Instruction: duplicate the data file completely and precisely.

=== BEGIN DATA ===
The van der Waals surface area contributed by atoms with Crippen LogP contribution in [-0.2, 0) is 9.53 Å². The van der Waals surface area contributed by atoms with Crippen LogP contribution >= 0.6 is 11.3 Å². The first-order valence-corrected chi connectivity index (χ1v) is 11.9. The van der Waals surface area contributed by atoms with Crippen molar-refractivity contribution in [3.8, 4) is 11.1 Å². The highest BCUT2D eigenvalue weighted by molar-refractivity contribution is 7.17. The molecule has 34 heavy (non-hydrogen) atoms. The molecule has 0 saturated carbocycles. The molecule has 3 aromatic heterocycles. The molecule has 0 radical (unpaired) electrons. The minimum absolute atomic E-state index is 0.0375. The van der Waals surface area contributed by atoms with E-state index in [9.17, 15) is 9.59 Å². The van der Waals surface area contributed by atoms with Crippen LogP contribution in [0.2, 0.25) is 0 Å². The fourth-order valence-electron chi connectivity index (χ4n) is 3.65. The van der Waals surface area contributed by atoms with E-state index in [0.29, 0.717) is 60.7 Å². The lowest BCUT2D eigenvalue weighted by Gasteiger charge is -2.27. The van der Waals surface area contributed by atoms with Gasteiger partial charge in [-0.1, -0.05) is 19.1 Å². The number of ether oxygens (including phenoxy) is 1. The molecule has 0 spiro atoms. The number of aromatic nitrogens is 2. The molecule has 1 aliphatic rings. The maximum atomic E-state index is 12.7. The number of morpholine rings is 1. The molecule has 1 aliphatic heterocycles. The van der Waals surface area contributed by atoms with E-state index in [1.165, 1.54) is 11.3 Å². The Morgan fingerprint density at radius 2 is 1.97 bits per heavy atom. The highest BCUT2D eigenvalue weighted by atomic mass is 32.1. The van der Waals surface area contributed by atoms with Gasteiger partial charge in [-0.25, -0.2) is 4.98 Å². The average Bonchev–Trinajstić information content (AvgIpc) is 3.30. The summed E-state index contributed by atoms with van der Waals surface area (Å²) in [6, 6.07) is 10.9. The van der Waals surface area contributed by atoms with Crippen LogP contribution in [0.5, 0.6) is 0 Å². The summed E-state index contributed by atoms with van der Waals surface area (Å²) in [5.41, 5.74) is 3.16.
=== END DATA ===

The van der Waals surface area contributed by atoms with Crippen LogP contribution in [-0.2, 0) is 9.53 Å². The van der Waals surface area contributed by atoms with Crippen LogP contribution >= 0.6 is 11.3 Å². The first-order valence-corrected chi connectivity index (χ1v) is 11.9. The van der Waals surface area contributed by atoms with Crippen molar-refractivity contribution in [3.8, 4) is 11.1 Å². The highest BCUT2D eigenvalue weighted by molar-refractivity contribution is 7.17. The molecule has 34 heavy (non-hydrogen) atoms. The molecule has 0 saturated carbocycles. The molecule has 3 aromatic heterocycles. The molecule has 0 radical (unpaired) electrons. The minimum absolute atomic E-state index is 0.0375. The van der Waals surface area contributed by atoms with E-state index in [9.17, 15) is 9.59 Å². The van der Waals surface area contributed by atoms with Crippen LogP contribution in [0.2, 0.25) is 0 Å². The fourth-order valence-electron chi connectivity index (χ4n) is 3.65. The van der Waals surface area contributed by atoms with E-state index in [0.29, 0.717) is 60.7 Å². The lowest BCUT2D eigenvalue weighted by Gasteiger charge is -2.27. The van der Waals surface area contributed by atoms with Gasteiger partial charge in [-0.1, -0.05) is 19.1 Å². The number of ether oxygens (including phenoxy) is 1. The molecule has 0 spiro atoms. The number of aromatic nitrogens is 2. The molecule has 1 aliphatic rings. The maximum atomic E-state index is 12.7. The number of morpholine rings is 1. The molecule has 1 aliphatic heterocycles. The van der Waals surface area contributed by atoms with E-state index in [1.165, 1.54) is 11.3 Å². The Morgan fingerprint density at radius 2 is 1.97 bits per heavy atom. The highest BCUT2D eigenvalue weighted by atomic mass is 32.1. The van der Waals surface area contributed by atoms with Gasteiger partial charge in [-0.25, -0.2) is 4.98 Å². The average Bonchev–Trinajstić information content (AvgIpc) is 3.30. The summed E-state index contributed by atoms with van der Waals surface area (Å²) in [6, 6.07) is 10.9. The van der Waals surface area contributed by atoms with Crippen LogP contribution in [0.5, 0.6) is 0 Å². The summed E-state index contributed by atoms with van der Waals surface area (Å²) in [5.41, 5.74) is 3.16.